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Unblock shot mandate, U.S. filing urges court

by Compiled Democrat-Gazette Staff From Wire Reports | November 24, 2021 at 8:07 a.m.
Indiana state Sen. Tim Lanane, D-Anderson, center, speaks during a state legislative hearing as Sen. Eddie Melton, D-Gary, left, watches Tuesday, Nov. 23, 2021, at the Indiana Statehouse in Indianapolis. Numerous Indiana medical and business groups argued against a Republican proposal aimed at ending the statewide COVID-19 public health emergency and forcing broad exemptions from workplace vaccination requirements. (AP Photo/Tom Davies)

The Biden administration has asked a federal appeals court to let the government proceed with a federal mandate that all large employers require their workers to get vaccinated against the coronavirus or submit to weekly testing and mandatory masking starting in January.

In a 52-page motion filed Tuesday, the Justice Department urged the 6th U.S. Circuit Court of Appeals in Cincinnati to lift a judicial stay on proceeding with the rule "as soon as possible" while it is being challenged in court, saying the requirement would "save thousands of lives and prevent hundreds of thousands of hospitalizations."

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The Justice Department said the federal government should be permitted to address "the grave danger of Covid-19 in the workplace."

About 47 million adults in the U.S. remain unvaccinated, according to the Centers for Disease Control and Prevention.

The conservative-leaning 6th Circuit could respond at any time. Regardless of its ruling, the case is likely to be decided by the U.S. Supreme Court.

The Occupational Safety and Health Administration invoked a rarely used emergency power to issue the policy this month at the direction of President Joe Biden as one of several vaccine mandates he announced in September. The OSHA rule applies to employers with at least 100 workers, although it exempts those who work at home or exclusively outdoors.

The administration estimates the rules will save more than 6,500 lives and prevent more than 250,000 hospitalizations over a six-month period, and the requirements are more flexible than many similar policies put in place by private companies and state and local governments.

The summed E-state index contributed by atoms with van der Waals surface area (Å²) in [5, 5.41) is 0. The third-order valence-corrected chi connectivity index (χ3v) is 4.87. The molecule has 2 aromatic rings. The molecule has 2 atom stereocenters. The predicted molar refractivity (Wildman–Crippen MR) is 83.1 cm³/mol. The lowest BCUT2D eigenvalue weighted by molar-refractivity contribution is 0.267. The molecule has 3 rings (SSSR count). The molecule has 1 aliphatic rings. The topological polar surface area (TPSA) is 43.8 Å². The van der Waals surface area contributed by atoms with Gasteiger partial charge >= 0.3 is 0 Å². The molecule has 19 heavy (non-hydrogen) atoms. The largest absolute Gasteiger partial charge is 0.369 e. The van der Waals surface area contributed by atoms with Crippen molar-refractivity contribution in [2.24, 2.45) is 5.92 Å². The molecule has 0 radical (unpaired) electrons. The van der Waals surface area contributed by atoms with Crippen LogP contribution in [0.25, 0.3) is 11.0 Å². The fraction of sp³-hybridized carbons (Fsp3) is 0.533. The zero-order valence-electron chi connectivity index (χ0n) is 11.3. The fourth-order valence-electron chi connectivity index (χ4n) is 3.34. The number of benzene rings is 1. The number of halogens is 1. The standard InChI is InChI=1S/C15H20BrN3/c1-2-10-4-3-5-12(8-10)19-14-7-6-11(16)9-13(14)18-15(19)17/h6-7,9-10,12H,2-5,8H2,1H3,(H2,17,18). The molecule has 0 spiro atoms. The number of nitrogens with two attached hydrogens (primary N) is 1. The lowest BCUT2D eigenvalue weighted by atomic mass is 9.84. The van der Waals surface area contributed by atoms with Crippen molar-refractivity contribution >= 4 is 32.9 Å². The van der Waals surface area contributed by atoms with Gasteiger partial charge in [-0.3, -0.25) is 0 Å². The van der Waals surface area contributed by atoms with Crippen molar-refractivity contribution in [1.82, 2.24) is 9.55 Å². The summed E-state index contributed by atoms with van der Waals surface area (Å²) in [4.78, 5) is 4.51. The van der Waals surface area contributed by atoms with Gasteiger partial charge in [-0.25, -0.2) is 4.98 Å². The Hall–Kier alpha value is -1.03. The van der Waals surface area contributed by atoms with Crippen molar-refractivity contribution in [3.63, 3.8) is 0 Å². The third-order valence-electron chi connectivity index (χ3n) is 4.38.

Nevertheless, the policy was immediately challenged by employers around the country and several Republican-controlled states. In court papers, they argued that the rule exceeded the agency's authority under law to issue regulations to protect workers from toxic hazards at work -- arguing that the law was meant to address dangerous substances such as asbestos, not exposure to the coronavirus.

Earlier this month, a three-judge panel on the 5th U.S. Circuit Court of Appeals in New Orleans agreed with the plaintiffs in several of those cases and temporarily blocked the government from proceeding with the rule. Those judges found that the Labor Department exceeded its authority and caused "economic uncertainty" and "upheaval" for businesses that "threatens to decimate their workforces."

But since then, those cases and many others from around the country have been reassigned to the 6th Circuit to consolidate the litigation.

"The 5th Circuit's stay should be lifted immediately," the Justice Department said in its filing. "That court's principal rationale was that OSHA allegedly lacked statutory authority to address the grave danger of COVID-19 in the workplace on the ground that COVID-19 is caused by a virus and also exists outside the workplace. That rationale has no basis in the statutory text."

If the 6th Circuit is not inclined to reinstate the policy, the government said it should still narrow the ruling from the 5th Circuit to require the masking-and-testing policy to remain in effect while the litigation continues.

Such steps are necessary, the government said, because of the "extraordinary and ongoing threat to employee safety in the workplace, and the proven ability of masking and testing to mitigate that threat."